Patients can thank two behind-the-scenes, germ-fighting robots for added protection against hospital-acquired infections at Mercy Health Saint Mary’s Hospital.
The hospital this month implemented two Xenex UV light disinfection systems for the purpose of disinfecting patient rooms after standard discharge cleaning procedures, in an effort to improve patient safety and reduce infections.
The Xenex UV light disinfection system utilizes ultraviolet light, which is 25,000 times more powerful than sunlight to destroy harmful bacteria, viruses, fungi and bacterial spores in the patient environment. With no chemical residue and no traces of mercury or hydrogen peroxide, the robot is the only “green” technology used in automated room disinfection, according to a press release.
The device is a product of Texas-based Xenex Services LLC and is used to eliminate dangerous pathogens or infections, such as: MRSA, which is resistant to some antibiotics; C. diff, or Clostridium difficile, a bacterium that can cause symptoms ranging from diarrhea to life-threatening colitis; norovirus; influenza; and other staph bacteria.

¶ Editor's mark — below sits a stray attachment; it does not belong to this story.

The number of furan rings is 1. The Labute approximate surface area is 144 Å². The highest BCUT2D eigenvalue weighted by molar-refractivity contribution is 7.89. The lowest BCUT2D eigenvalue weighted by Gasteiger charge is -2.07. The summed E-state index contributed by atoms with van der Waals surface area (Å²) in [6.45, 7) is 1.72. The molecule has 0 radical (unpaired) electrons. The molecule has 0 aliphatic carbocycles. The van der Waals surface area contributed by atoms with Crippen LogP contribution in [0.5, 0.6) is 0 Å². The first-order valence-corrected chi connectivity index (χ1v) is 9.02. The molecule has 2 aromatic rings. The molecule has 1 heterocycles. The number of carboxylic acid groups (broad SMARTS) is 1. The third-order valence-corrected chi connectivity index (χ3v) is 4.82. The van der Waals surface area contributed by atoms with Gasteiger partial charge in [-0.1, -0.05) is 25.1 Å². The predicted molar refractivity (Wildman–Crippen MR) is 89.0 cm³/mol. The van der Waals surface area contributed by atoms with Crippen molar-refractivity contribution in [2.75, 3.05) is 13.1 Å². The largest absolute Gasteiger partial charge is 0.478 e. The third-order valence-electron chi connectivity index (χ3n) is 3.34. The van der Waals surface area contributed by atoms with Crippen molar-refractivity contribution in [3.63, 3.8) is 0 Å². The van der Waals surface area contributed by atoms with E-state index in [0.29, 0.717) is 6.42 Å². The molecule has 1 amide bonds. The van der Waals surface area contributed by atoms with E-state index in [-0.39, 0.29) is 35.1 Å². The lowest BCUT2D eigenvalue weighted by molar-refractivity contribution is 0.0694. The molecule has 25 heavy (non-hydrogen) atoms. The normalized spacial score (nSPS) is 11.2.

Liberty Dykehouse, infection control preventionist at Mercy Health Saint Mary’s, said the disinfecting systems are a great investment for the hospital in terms of patient safety and financial return.
“Our first focus is patient safety, and for that it is a definite return on investment because if we can prevent just one infection, it is worth it to us,” said Dykehouse. “Certainly there is the financial investment. Hospital-acquired infections are very expensive and preventing them, from that perspective, is important.”
Sylvia Aukeman, prevention control coordinator, said it is important to reduce the chance of patients coming into a health care setting and leaving with an infection.
“We are passionate about what we do and we are just so pleased that Mercy Health Saint Mary’s supports us on this,” said Aukeman. “I think this is actually the cutting edge of what is going to be happening in all hospitals. There is no other system that is as good, efficient and green. It’s phenomenal.”